CARACAS, Venezuela – Government agents raided offices and frozen the bank accounts of a large Venezuelan charity. Thousands of children are threatened by a lifeline during one of the world’s deepest humanitarian crises.

The raids, which began last week, are the government’s latest attack on perceived opponents as President Nicolás Maduro steadily consolidates power. After crushing opposition parties, his campaign of repression has increasingly been directed against independent civil organizations trying to alleviate the crisis.

The government has accused the charity Feed the Solidarity of channeling foreign donations for political subversion without providing evidence. The charity and its allies called the allegations and raids a persistent political ploy that threatens the lives of the country’s most vulnerable citizens.

“The effects will be brutal,” said Susana Raffalli, a well-known Venezuelan nutritionist and relief activist. “Every social worker will now be afraid to keep working.”

When Venezuela’s economy collapsed under Maduro, the government drastically cut spending on education, health care, and even food aid, and let nonprofit groups fill the void. According to a survey of the country’s largest public universities, last year only 4 percent of Venezuelans earned enough to meet their basic needs.

According to its founder, Roberto Patiño, Feed the Solidarity operates dozen of soup kitchens in working-class areas across the country that care for 25,000 children. According to interviews by the New York Times with dozen of beneficiaries over the past two years, the charity lunch is often the only daily meal for children.

Many children only eat part of their meals so that they can bring the rest home to their families.

Mr Patiño said the charity will have to suspend its service next week because the freeze on its bank accounts is preventing it from buying groceries.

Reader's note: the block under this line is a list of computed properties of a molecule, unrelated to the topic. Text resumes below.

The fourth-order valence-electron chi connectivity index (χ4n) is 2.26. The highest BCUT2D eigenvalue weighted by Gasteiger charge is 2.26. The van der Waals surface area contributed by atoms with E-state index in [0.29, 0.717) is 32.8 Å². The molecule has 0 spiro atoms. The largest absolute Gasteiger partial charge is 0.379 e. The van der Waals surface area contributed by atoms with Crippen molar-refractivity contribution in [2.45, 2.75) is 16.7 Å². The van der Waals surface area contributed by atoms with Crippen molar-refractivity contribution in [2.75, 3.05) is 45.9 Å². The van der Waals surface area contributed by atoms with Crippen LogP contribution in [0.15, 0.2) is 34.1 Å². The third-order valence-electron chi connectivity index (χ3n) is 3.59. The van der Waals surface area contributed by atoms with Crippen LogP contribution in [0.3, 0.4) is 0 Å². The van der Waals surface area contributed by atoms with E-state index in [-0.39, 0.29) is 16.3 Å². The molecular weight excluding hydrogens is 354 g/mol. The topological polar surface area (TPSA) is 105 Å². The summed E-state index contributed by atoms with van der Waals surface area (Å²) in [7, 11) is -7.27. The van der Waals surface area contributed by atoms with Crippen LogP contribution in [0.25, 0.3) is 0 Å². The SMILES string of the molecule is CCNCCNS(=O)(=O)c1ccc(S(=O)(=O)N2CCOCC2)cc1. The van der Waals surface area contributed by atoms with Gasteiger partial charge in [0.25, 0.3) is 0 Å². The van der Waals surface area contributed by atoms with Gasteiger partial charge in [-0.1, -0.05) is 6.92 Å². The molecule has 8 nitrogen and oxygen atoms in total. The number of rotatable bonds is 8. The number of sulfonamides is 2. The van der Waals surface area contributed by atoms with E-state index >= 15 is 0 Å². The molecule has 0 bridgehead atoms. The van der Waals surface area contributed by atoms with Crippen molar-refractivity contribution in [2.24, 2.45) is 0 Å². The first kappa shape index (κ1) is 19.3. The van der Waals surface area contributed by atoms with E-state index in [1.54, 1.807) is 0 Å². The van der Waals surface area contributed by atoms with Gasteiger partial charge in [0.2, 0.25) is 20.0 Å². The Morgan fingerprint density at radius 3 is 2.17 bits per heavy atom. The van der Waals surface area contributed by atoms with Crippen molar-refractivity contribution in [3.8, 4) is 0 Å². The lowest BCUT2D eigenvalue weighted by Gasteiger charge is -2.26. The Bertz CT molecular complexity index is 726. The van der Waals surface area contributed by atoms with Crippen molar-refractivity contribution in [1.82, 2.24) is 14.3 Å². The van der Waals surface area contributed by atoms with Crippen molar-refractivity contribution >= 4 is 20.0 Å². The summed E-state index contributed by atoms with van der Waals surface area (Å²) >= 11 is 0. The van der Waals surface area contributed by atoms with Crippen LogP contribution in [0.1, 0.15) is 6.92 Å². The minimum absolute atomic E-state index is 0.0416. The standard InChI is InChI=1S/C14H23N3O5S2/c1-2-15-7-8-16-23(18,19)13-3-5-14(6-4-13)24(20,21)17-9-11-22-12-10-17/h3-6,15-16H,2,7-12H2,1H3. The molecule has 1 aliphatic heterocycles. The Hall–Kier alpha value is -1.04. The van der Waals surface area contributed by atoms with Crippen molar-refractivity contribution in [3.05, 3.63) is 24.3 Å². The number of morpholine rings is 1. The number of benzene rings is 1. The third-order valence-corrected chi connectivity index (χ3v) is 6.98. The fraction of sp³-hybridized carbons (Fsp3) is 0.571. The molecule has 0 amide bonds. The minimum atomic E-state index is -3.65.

The crackdown began last week when banking regulators and secret police raided Venezuela’s largest private bank, Banesco, to investigate the charity’s money transfers to vulnerable families, Patiño said. The bank issued a statement distancing itself from Mr Patiño but did not respond to a request for comment on the regulator’s raid.

This week, the secret police raided Feed the Solidarity’s office and registered residence of Mr. Patiño and informed his family that they had an arrest warrant for the activist.

Mr Patiño is a member of the moderate opposition Justice First party in Venezuela, but has always claimed that his social work is separate from politics.

“We receive people from all political tendencies, there is no politics in our canteens,” said the 32-year-old Patiño in a telephone interview from hiding. “What hurts me the most now is that all these kids are not going to eat next week.”

The crackdown on the charity is part of Mr Maduro’s long campaign of repression against social and political forces beyond his control. But it seems to directly contradict his attempts to convince the incoming Biden administration to ease the international sanctions that have strangled the economy.

Feed the Solidarity is part of the United Nations humanitarian program in Venezuela and has received financial support from the European Union, several of its main member states and the Vatican.

The US Embassy in Venezuela described the harassment of the charity in a Twitter post on Thursday as “a despicable act of the regime”.

The local missions of the European Union and Germany did not respond to requests for comments on the raids against the charity.

Mr Maduro has seen the United Nations and the Vatican as appropriate mediators in the country’s political crisis and sought to rebuild economic ties with Europe to offset the tightening of American sanctions. Feed the Solidarity is also the local partner of the international charity Save the Children, which was run by Jill Biden, wife of Mr Biden, until last year.

“Politically, he didn’t need that,” said Ms. Raffalli, the auxiliary activist, referring to Mr. Maduro. “A state that has to raid nonprofits in order to regulate them is a weak state – a state with very little political capital.”

Isayen Herrera contributed to the coverage.

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